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Versions: (draft-bpw-pcp-proxy) 00 01 02 03 04 05 06 07 08 09 RFC 7648

PCP Working Group                                           M. Boucadair
Internet-Draft                                            France Telecom
Intended status: Standards Track                               R. Dupont
Expires: September 30, 2012                  Internet Systems Consortium
                                                                R. Penno
                                                        Juniper Networks
                                                                 D. Wing
                                                                   Cisco
                                                          March 29, 2012


               Port Control Protocol (PCP) Proxy Function
                        draft-ietf-pcp-proxy-00

Abstract

   This document specifies the behavior of a PCP Proxy element, for
   instance embedded in Customer Premise routers.

Status of this Memo

   This Internet-Draft is submitted in full conformance with the
   provisions of BCP 78 and BCP 79.

   Internet-Drafts are working documents of the Internet Engineering
   Task Force (IETF).  Note that other groups may also distribute
   working documents as Internet-Drafts.  The list of current Internet-
   Drafts is at http://datatracker.ietf.org/drafts/current/.

   Internet-Drafts are draft documents valid for a maximum of six months
   and may be updated, replaced, or obsoleted by other documents at any
   time.  It is inappropriate to use Internet-Drafts as reference
   material or to cite them other than as "work in progress."

   This Internet-Draft will expire on September 30, 2012.

Copyright Notice

   Copyright (c) 2012 IETF Trust and the persons identified as the
   document authors.  All rights reserved.

   This document is subject to BCP 78 and the IETF Trust's Legal
   Provisions Relating to IETF Documents
   (http://trustee.ietf.org/license-info) in effect on the date of
   publication of this document.  Please review these documents
   carefully, as they describe your rights and restrictions with respect
   to this document.  Code Components extracted from this document must
   include Simplified BSD License text as described in Section 4.e of



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   the Trust Legal Provisions and are provided without warranty as
   described in the Simplified BSD License.


Table of Contents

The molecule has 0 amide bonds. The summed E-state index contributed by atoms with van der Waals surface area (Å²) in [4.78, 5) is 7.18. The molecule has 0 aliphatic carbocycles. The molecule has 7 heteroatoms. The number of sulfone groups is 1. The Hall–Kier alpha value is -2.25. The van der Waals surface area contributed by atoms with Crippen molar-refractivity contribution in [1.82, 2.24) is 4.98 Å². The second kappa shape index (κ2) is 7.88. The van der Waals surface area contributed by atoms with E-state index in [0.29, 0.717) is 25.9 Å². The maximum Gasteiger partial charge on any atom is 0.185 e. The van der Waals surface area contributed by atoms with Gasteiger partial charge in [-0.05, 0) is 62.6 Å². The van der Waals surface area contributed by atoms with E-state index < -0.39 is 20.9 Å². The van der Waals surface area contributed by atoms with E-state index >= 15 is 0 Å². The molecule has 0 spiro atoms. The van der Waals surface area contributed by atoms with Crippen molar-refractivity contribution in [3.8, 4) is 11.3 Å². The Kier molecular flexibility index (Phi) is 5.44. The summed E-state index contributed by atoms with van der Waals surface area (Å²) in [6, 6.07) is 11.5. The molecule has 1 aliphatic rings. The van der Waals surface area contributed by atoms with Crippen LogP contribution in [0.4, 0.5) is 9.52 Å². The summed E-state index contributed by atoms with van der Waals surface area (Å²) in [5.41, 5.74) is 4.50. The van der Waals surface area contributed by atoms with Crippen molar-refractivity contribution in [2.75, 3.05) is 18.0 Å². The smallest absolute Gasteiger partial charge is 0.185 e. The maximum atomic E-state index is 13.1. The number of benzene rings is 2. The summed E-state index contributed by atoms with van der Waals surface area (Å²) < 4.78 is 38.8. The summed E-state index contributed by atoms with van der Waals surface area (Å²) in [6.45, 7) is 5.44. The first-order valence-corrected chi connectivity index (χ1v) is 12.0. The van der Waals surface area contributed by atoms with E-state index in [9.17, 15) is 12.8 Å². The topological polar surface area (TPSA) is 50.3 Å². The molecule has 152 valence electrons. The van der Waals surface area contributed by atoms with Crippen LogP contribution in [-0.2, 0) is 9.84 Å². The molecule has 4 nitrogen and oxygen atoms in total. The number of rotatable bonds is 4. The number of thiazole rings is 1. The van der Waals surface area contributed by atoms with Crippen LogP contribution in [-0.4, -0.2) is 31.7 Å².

1.  Introduction . . . . . . . . . . . . . . . . . . . . . . . . .  3
   2.  PCP Server Discovery and Provisioning  . . . . . . . . . . . .  3
   3.  PCP Proxy as a PCP Server  . . . . . . . . . . . . . . . . . .  4
   4.  Control of the Firewall  . . . . . . . . . . . . . . . . . . .  4
   5.  Embedded NAT in the CP Router  . . . . . . . . . . . . . . . .  4
   6.  Simple PCP Proxy . . . . . . . . . . . . . . . . . . . . . . .  6
   7.  Advanced Functions . . . . . . . . . . . . . . . . . . . . . .  7
     7.1.  Multiple PCP Servers . . . . . . . . . . . . . . . . . . .  7
     7.2.  Epoch Handling . . . . . . . . . . . . . . . . . . . . . .  8
     7.3.  Request/Response Caching . . . . . . . . . . . . . . . . .  8
     7.4.  Retransmission Handling  . . . . . . . . . . . . . . . . .  9
     7.5.  Full State . . . . . . . . . . . . . . . . . . . . . . . .  9
   8.  IANA Considerations  . . . . . . . . . . . . . . . . . . . . .  9
   9.  Security Considerations  . . . . . . . . . . . . . . . . . . .  9
   10. References . . . . . . . . . . . . . . . . . . . . . . . . . . 10
     10.1. Normative References . . . . . . . . . . . . . . . . . . . 10
     10.2. Informative References . . . . . . . . . . . . . . . . . . 10
   Authors' Addresses . . . . . . . . . . . . . . . . . . . . . . . . 11



























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1.  Introduction

   PCP [I-D.ietf-pcp-base] discusses the implementation of NAT control
   features that rely upon Carrier Grade NAT (CGN) devices such as DS-
   Lite AFTR [RFC6333].

   The Customer Premise router, the B4 element in DS-Lite, is in charge
   to enforce some security controls on PCP requests so implements a PCP
   Proxy function: it acts as a PCP server receiving PCP requests on
   internal interfaces, and as a PCP client forwarding accepted PCP
   requests on an external interface to a CGN PCP server.  The CGN PCP
   server in turn send replies (PCP responses) to the PCP Proxy external
   interface which are finally forwarded to PCP clients.

   The PCP Proxy can be simple, i.e., implement as transparent/minimal
   processing as possible, or it can be smart, i.e., handle multiple CGN
   PCP servers, cache requests/responses, etc.  A smart Proxy can be
   associated with UPnP IGD [I-D.ietf-pcp-upnp-igd-interworking] or/and
   NAT-PMP [I-D.bpw-pcp-nat-pmp-interworking] Interworking Function
   (IWF).


      +------------+                       |
      | PCP Client |-----+                 |
      +--(Host 1)--+     |   +-----------+ |     +----------+
                         +---|           | |     |          |
                             | PCP Proxy |-------|PCP Server|
                         +---|           | |     |          |
      +------------+     |   +-----------+ |     +----------+
      | PCP Client |-----+                 |
      +--(Host 2)--+               possible boundary